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Proposed legislation takes aim at panel that sets pay of state's lawmakers, others

by Will Langhorne | January 23, 2023 at 2:06 p.m.
FILE — The state Capitol is shown in this undated file photo.

Legislation filed Monday would ask voters to decide if a panel charged with setting the salaries of Arkansas' state elected officials should be dismantled.

House Joint Resolution 1001, filed by Rep. David Ray, R-Maumelle, would create a ballot initiative to repeal the state's Independent Citizens Commission, a seven-member board created to set the pay of the state's constitutional officers, lawmakers, judges and prosecutors. 

If backed by a majority of voters, an amendment to the Arkansas Constitution would provide the state House and Senate with the authority to grant pay changes for state elected officials.

Under the legislation, the proposed constitutional amendment would appear on ballots for the state's next general election. The amendment would go into effect Nov. 6, 2024, and the salaries of state elected officials would remain unchanged as they exist on Nov. 5, 2024, until adjusted by the General Assembly.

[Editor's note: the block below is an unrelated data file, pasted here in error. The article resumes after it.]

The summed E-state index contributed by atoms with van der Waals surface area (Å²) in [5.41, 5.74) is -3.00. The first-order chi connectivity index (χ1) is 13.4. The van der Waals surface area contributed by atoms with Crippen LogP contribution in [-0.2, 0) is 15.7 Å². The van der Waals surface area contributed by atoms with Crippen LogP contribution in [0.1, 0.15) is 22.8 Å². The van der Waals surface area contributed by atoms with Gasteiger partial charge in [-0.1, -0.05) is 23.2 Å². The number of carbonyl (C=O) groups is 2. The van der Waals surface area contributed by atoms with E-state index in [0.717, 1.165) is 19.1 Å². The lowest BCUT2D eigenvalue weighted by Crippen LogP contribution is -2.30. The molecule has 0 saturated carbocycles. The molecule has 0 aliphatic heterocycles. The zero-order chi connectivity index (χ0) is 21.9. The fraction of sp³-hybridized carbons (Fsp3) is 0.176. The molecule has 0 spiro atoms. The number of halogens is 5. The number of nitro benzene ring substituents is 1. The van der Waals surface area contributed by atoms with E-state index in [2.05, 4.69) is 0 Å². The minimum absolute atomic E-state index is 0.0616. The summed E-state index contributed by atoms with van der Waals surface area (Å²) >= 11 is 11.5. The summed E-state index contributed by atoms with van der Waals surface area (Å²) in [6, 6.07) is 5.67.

The Arkansas Independent Citizens Commission was created under Constitutional Amendment 94, approved by voters in November of 2014.

The panel approved a proposal on Friday to grant a 6% salary increase for constitutional officers and members of the Legislature. The commission will meet again in February to consider a resolution recommending the increases.

The commission unanimously approved in November a 2% cost of living adjustment and a 5% salary increase for prosecuting attorneys and Supreme Court, appellate, circuit and district judges.


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